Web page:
New research from HACT has shown that repair bills can be significantly reduced if tenants are supported into work. Routine maintenance costs the social housing sector in England in excess of £1.8 billion per year, and moving people back into work can help reduce this bill by approximately £130m.
New research from HACT has shown that repair bills can be significantly reduced if tenants are supported into work. Routine maintenance costs the social housing sector in England in excess of £1.8 billion per year (*1) and moving people back into work can help reduce this bill by approximately £130m.
This is a key finding from a ground-breaking research project that asked whether community investment activity has benefits not just to residents and communities, but also to the bottom line of the business. The final report: Community Investment and the Bottom Line: Investigating associations between community investment and housing providers' costs using advanced data science techniques" is being launched at an event on 29 November 2016.
The research found that:
- Tenants in full time employment are more likely to have between 16-34% lower responsive repair costs compared to tenants on full housing benefit
- 31% of tenants are unemployed / inactive and another 11% are in part time employment (*2)
- Based on these figures, if the differences in repair costs observed in this study were extrapolated across the sector, approximately £130 million per year more is being spent on repairs than would be if these households were in full time employment.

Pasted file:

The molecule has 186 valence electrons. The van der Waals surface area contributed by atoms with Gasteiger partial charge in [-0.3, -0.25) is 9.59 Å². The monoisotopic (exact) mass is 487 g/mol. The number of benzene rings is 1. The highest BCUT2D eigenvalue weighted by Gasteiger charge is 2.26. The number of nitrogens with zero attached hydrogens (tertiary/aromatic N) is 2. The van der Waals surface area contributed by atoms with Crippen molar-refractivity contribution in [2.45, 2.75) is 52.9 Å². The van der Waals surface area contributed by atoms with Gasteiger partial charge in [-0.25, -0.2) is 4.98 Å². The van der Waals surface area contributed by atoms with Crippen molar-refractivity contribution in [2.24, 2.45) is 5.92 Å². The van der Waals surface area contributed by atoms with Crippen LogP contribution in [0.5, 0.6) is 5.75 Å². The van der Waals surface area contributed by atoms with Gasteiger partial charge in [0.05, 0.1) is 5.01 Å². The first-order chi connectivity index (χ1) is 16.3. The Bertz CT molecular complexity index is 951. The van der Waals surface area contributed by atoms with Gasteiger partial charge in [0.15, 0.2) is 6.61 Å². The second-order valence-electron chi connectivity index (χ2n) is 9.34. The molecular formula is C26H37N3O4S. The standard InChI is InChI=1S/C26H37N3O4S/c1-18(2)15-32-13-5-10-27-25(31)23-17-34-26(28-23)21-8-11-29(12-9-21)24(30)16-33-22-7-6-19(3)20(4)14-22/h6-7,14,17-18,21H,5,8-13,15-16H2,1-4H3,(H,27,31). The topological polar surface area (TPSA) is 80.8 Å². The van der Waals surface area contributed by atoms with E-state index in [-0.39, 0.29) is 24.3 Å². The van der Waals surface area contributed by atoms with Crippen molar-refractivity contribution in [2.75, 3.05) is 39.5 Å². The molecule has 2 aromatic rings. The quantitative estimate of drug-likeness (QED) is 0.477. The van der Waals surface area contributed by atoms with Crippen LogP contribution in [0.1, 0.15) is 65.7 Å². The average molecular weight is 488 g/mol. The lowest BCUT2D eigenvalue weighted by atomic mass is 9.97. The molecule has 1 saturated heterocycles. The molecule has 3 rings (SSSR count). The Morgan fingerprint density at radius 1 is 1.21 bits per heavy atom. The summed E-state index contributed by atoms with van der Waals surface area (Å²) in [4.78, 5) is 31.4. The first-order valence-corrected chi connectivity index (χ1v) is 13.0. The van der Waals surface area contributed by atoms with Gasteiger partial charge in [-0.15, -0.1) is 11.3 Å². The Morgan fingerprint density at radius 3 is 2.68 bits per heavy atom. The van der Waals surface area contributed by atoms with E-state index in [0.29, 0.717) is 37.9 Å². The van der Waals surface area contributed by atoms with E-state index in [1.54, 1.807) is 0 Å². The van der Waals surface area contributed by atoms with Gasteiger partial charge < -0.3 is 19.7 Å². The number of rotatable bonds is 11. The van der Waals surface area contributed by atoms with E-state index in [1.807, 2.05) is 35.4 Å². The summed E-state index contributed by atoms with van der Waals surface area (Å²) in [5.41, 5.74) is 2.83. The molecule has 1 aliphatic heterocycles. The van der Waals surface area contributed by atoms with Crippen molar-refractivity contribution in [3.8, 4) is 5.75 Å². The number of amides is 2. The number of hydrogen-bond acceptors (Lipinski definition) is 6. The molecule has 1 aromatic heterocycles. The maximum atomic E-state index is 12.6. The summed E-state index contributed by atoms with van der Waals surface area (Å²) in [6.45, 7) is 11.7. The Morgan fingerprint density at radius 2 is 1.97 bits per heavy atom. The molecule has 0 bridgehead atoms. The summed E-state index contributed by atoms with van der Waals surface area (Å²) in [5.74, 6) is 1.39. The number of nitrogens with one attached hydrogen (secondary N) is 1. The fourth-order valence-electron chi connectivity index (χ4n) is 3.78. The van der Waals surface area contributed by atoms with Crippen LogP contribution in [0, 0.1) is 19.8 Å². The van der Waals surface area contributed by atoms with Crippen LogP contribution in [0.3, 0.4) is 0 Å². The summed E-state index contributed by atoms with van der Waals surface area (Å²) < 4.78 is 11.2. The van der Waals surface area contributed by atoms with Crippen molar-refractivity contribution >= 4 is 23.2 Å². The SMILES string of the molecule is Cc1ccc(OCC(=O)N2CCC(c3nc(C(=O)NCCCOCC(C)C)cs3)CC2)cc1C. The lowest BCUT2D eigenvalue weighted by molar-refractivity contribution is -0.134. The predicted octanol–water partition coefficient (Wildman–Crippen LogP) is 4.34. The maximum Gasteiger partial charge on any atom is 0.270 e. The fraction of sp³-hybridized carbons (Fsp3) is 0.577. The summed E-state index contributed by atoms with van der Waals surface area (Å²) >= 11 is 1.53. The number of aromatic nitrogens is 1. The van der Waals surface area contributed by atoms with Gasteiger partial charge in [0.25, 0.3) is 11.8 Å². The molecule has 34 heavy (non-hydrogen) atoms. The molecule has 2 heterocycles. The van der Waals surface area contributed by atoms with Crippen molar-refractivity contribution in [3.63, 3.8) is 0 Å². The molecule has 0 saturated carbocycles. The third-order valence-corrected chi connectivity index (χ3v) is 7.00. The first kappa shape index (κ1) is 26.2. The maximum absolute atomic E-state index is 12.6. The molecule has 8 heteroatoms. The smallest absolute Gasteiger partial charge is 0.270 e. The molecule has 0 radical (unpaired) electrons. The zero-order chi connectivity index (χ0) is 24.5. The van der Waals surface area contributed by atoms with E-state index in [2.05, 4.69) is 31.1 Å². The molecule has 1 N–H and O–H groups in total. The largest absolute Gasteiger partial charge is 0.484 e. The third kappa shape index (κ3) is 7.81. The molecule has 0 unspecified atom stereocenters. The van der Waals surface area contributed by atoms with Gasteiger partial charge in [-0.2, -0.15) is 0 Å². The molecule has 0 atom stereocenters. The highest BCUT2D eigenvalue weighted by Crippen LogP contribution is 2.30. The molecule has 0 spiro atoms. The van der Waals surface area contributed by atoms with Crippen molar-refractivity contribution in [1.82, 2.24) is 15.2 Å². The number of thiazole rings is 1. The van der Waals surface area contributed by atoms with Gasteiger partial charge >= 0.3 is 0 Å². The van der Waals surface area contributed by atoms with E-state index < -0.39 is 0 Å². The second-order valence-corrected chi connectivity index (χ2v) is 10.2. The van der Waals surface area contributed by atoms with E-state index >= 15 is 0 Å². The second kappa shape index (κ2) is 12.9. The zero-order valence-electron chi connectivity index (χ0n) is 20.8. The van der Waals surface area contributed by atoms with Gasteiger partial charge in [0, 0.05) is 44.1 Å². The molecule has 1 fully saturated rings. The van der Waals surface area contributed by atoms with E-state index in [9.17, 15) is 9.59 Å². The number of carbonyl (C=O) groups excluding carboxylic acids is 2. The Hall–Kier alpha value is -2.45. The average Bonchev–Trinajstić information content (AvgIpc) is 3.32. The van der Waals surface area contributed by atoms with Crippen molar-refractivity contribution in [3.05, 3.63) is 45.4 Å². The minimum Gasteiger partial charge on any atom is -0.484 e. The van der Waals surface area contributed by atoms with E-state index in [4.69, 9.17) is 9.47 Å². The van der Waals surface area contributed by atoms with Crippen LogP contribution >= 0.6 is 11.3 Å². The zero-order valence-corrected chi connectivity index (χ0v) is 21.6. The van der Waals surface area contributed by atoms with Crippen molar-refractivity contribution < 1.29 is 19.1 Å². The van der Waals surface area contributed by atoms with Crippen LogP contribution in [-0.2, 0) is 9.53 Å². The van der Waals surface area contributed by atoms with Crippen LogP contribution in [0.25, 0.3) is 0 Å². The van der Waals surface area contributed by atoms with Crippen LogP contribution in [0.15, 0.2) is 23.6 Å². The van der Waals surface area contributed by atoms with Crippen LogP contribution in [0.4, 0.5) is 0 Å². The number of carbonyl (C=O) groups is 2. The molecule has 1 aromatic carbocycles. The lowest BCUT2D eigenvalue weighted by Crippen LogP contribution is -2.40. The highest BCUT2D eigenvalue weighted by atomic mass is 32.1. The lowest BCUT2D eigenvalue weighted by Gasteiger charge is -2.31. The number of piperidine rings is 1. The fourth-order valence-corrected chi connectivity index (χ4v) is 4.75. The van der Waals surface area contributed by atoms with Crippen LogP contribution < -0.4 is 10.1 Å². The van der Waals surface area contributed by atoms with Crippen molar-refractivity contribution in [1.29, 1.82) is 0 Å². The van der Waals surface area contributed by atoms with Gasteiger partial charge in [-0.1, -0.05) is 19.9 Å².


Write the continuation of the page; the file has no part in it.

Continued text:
The research, involving 6 housing associations, uses innovative data science methods in the first large scale study to quantify the extent to which community investment outcomes are actually associated with lower costs to the business. This work builds on HACT’s previous work on Big Data and its ground-breaking work to quantify the social value of housing provider activities.
HACT’s Director of Research, Mary-Kathryn Rallings Adams, commented:
"Community investment, including helping residents into work has always been viewed as a key expression of social purpose for many housing providers. More recently, community investment budgets have been reduced, and the focus moved towards helping to manage the impacts of welfare reform. We wanted to explore what impact this investment has on the bottom line of housing businesses”
(*1) Source: 2015 Global Accounts of Housing Providers, HCA: https://www.gov.uk/government/uploads/system/uploads/attachment_data/file/500858/Global_Accounts_2015_fulll.pdf (Table 2)
(*2) Source: English Housing Survey Headline Report 2014-15 Section 1: Tables, Figures and Annex Tables (AT1.3): https://www.gov.uk/government/statistics/english-housing-survey-2014-to-2015-headline-report
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